Appearing in Court

Appearing in court is a serious matter. It can have an impact on the judge, prosecutor and your case in general. This page provides a brief overview of the process.

Courtroom Decorum:

Please be respectful to all court personnel. Please dress respectfully for court and arrive on time. Do not wait out in the hallway for me. Please wait in the courtroom so I will know where to find you. Turn off your cell phone or pager off in court. Do not make any calls on your cell phone while you are in court. If your case is called by the police, prosecutor, clerk, or Judge, please politely tell them that I am your attorney and they can reach me at (502) 648-1759 (Cell) or (502) 589-6190 (Office).

Please do not ever talk to anyone about your case unless I am with you and agree to you discussing the case. Do not eat or drink anything while in court. Please keep any conversation to a minimum. Please do not bring young children to court, make arrangement for childcare in advance of your court date.


The purpose of Arraignment is to advise you of the charges against you, your constitutional rights and to provide you with written notice of your next court date. Please wait for me in the courtroom. I will be representing several other clients on the same day I am representing you. If you have not talked to me by 10am on your court date, please call my cell at 648-1759.

No witnesses or police officers are subpoenaed to appear at Arraignment. You will not have to say anything at this hearing. The court is required by law (KRS 189A.200) to pretrial suspend your Kentucky driving privileges if you are alleged to have refused to take a breath, blood, or urine test or if you are a multiple offender. If you are involved in an injury accident, the Judge may also order the suspension of your license. You are entitled to hearing on any license suspension orders within 30 days of the suspension order. In order to exercise the right to a hearing, a lawyer must file written notice to the court and prosecutor.


This is often the first opportunity for the prosecutor and defense to meet with the officers and any other witnesses. I will meet privately with the prosecutors and witnesses. I do not want you part of this process because you will be tempted to make comments that may later incriminate you. No one who is represented by a lawyer is present for these conferences. Depending on the issues presented, the parties may decide to have additional pretrial conferences. The appellate court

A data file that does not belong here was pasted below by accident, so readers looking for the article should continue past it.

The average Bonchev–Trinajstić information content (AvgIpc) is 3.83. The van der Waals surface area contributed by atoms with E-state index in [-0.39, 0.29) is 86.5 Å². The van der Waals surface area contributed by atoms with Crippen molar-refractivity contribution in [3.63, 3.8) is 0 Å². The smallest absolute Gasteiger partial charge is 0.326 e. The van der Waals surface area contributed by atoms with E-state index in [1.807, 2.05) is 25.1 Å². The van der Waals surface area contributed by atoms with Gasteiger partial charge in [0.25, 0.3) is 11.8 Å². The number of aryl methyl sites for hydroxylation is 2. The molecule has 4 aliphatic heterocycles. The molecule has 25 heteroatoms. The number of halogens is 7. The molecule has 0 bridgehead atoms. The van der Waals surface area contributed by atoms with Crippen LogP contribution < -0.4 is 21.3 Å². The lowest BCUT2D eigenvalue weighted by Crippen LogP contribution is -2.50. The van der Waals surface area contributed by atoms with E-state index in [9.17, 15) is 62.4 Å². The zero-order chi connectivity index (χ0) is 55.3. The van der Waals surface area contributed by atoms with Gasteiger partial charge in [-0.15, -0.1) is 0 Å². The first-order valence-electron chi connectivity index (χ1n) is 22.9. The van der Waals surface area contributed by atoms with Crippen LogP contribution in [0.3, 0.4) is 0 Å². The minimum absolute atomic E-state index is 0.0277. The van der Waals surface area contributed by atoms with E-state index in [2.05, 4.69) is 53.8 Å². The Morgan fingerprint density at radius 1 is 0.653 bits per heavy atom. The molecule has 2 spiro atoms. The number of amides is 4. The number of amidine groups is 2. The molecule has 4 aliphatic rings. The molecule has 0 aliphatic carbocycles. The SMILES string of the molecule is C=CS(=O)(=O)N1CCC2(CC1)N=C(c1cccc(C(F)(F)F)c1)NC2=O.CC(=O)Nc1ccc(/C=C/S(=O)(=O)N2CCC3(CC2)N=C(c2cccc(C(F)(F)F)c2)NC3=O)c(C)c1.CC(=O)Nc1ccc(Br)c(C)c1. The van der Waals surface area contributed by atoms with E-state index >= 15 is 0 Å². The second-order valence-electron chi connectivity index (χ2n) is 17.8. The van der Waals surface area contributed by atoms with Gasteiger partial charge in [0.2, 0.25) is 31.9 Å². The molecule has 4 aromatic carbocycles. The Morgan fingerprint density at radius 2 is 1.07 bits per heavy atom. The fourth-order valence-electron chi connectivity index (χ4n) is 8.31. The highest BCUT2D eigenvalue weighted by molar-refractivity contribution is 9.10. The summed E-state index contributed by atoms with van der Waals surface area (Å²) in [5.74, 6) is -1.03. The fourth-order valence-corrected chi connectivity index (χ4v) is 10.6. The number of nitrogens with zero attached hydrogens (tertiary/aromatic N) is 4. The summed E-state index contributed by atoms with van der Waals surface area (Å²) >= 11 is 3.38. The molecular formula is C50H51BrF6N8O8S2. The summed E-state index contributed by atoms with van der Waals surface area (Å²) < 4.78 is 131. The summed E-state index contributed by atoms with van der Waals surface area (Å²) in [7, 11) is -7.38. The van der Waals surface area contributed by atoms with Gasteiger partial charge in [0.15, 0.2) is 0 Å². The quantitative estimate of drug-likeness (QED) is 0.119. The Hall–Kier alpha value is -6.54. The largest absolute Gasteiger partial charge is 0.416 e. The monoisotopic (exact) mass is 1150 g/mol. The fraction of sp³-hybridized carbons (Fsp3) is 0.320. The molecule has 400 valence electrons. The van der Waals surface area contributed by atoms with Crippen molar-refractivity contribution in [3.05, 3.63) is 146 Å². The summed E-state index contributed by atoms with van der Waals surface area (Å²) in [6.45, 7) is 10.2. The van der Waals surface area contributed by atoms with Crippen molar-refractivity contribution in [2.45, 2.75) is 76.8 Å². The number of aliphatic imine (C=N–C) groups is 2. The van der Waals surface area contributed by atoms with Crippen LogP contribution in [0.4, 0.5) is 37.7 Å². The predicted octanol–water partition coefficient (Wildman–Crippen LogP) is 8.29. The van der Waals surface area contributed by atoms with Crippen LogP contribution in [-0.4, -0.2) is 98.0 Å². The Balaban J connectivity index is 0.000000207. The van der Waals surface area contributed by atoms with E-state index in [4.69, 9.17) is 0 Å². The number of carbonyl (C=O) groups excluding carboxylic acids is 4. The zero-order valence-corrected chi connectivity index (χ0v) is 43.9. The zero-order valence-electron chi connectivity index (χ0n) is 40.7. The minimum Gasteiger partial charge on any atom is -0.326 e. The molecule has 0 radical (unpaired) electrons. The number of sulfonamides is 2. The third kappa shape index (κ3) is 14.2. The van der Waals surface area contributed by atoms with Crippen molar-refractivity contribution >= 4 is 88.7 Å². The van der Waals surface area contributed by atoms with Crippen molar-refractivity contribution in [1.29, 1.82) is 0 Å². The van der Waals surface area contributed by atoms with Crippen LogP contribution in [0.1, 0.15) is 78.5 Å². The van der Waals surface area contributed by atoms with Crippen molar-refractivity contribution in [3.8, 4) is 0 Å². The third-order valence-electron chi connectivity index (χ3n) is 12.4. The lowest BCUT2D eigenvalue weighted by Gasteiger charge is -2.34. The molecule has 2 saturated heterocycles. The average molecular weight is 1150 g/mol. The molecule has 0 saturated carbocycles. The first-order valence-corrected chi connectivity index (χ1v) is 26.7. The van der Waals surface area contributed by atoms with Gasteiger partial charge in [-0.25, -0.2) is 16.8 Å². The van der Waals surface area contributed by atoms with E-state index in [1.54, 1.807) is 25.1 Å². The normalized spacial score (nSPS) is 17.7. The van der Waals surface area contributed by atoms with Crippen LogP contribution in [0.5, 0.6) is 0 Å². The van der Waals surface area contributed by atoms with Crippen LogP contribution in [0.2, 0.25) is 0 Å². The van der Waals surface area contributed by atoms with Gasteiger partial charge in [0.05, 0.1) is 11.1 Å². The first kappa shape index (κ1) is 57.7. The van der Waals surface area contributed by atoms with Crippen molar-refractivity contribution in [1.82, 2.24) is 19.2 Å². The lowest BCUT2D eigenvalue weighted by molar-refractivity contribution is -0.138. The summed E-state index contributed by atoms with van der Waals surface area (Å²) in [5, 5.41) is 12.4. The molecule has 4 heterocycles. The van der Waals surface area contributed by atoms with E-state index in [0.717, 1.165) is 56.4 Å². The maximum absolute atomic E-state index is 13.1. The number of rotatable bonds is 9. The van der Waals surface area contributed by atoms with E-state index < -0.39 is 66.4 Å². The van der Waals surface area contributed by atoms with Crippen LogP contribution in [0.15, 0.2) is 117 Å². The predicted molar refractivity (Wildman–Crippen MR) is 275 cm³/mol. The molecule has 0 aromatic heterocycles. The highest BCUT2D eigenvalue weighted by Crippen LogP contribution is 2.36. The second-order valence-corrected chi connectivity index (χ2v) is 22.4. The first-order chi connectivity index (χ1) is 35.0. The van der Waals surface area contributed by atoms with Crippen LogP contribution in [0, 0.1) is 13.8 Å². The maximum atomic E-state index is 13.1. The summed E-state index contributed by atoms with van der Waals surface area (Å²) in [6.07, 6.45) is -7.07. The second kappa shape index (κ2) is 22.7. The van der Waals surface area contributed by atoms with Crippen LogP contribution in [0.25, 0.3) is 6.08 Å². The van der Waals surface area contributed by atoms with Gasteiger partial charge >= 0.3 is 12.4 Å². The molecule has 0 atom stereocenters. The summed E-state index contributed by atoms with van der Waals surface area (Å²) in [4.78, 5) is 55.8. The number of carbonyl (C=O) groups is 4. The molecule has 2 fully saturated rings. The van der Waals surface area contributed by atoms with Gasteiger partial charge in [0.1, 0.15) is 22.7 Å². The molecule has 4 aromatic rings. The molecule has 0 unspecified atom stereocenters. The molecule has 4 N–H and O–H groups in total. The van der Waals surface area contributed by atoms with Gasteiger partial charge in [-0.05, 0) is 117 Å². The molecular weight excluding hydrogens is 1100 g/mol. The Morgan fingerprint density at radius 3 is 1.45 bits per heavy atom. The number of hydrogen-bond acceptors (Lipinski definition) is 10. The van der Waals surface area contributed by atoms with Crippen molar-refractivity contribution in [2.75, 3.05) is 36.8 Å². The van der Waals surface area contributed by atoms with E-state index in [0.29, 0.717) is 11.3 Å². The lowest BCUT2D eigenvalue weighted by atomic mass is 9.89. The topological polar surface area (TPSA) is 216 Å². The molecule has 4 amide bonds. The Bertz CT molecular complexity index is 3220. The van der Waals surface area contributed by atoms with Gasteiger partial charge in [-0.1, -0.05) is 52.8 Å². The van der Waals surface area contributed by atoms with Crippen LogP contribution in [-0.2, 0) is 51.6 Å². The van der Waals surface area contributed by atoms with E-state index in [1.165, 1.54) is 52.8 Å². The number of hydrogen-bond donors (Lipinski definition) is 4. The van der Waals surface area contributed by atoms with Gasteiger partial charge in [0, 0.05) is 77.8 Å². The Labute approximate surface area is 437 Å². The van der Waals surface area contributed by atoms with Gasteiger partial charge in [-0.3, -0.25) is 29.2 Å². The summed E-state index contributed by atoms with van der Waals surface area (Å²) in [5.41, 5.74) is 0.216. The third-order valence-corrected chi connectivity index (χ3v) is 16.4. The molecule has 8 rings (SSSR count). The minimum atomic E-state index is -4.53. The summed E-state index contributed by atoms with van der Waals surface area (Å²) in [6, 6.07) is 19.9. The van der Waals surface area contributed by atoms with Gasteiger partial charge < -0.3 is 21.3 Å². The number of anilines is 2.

Constitutional Rights:

In our client interview, I explained to you the rights that are guaranteed to you by our state and federal constitution. These right include:

You have a personal right to have a trial by Jury.

You are presumed innocent until the Commonwealth proves their case to a jury beyond a "reasonable doubt".

You have the right to appeal a conviction to a higher court and ask that court to review the conduct of the trial Judge and other parties.

You have the right to confront and cross examine the Commonwealth's witnesses.

You have the right to have your own witnesses testify on your behalf.

You have the right to remain silent (Please note that I do not want you to talk to anyone about the charges against you. If you are involved in an accident you are required to report the accident to your insurance company. While I want you to report the accident, I do not want you to give any kind of a statement. Do not talk to employees of the prosecutor's office, insurance companies-including your insurance company, private investigators, or the police. The sole exception is your lawyer and your therapist).